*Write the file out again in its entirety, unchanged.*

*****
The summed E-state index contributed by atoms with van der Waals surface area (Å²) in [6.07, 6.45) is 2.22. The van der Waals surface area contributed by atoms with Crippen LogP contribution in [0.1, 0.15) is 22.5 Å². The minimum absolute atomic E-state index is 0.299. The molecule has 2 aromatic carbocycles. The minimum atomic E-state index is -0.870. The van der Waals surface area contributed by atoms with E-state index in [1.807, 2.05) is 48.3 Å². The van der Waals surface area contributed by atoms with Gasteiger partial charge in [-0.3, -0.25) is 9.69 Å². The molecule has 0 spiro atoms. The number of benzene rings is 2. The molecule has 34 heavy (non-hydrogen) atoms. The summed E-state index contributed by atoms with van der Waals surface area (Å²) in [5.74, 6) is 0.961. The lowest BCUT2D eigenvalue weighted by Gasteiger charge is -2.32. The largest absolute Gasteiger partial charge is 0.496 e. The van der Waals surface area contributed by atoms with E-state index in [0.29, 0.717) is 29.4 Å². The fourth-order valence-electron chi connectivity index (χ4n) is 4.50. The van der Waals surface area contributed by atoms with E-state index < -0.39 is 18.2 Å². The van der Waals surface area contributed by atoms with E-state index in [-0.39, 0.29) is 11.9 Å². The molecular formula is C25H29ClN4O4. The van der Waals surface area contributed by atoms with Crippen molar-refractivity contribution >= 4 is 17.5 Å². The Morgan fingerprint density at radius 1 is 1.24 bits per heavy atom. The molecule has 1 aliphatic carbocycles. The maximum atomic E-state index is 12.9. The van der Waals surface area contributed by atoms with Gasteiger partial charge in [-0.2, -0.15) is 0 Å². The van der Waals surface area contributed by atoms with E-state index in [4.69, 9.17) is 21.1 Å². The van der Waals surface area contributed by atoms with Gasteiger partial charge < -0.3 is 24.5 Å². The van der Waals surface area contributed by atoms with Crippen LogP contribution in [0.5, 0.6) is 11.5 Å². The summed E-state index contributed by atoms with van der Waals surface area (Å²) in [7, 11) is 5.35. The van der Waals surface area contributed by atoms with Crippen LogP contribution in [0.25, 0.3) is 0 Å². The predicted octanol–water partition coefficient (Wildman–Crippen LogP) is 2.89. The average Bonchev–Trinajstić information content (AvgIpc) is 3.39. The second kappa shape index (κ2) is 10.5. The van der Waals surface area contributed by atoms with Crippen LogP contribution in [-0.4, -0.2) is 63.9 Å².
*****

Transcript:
The summed E-state index contributed by atoms with van der Waals surface area (Å²) in [6.07, 6.45) is 2.22. The van der Waals surface area contributed by atoms with Crippen LogP contribution in [0.1, 0.15) is 22.5 Å². The minimum absolute atomic E-state index is 0.299. The molecule has 2 aromatic carbocycles. The minimum atomic E-state index is -0.870. The van der Waals surface area contributed by atoms with E-state index in [1.807, 2.05) is 48.3 Å². The van der Waals surface area contributed by atoms with Gasteiger partial charge in [-0.3, -0.25) is 9.69 Å². The molecule has 0 spiro atoms. The number of benzene rings is 2. The molecule has 34 heavy (non-hydrogen) atoms. The summed E-state index contributed by atoms with van der Waals surface area (Å²) in [5.74, 6) is 0.961. The lowest BCUT2D eigenvalue weighted by Gasteiger charge is -2.32. The largest absolute Gasteiger partial charge is 0.496 e. The van der Waals surface area contributed by atoms with E-state index in [0.29, 0.717) is 29.4 Å². The fourth-order valence-electron chi connectivity index (χ4n) is 4.50. The van der Waals surface area contributed by atoms with E-state index < -0.39 is 18.2 Å². The van der Waals surface area contributed by atoms with E-state index in [-0.39, 0.29) is 11.9 Å². The molecular formula is C25H29ClN4O4. The van der Waals surface area contributed by atoms with Crippen molar-refractivity contribution >= 4 is 17.5 Å². The Morgan fingerprint density at radius 1 is 1.24 bits per heavy atom. The molecule has 1 aliphatic carbocycles. The maximum atomic E-state index is 12.9. The van der Waals surface area contributed by atoms with Gasteiger partial charge in [-0.2, -0.15) is 0 Å². The van der Waals surface area contributed by atoms with E-state index in [4.69, 9.17) is 21.1 Å². The van der Waals surface area contributed by atoms with Gasteiger partial charge < -0.3 is 24.5 Å². The van der Waals surface area contributed by atoms with Crippen LogP contribution in [0.5, 0.6) is 11.5 Å². The summed E-state index contributed by atoms with van der Waals surface area (Å²) in [7, 11) is 5.35. The van der Waals surface area contributed by atoms with Crippen LogP contribution in [0.25, 0.3) is 0 Å². The predicted octanol–water partition coefficient (Wildman–Crippen LogP) is 2.89. The average Bonchev–Trinajstić information content (AvgIpc) is 3.39. The second kappa shape index (κ2) is 10.5. The van der Waals surface area contributed by atoms with Crippen LogP contribution in [-0.4, -0.2) is 63.9 Å².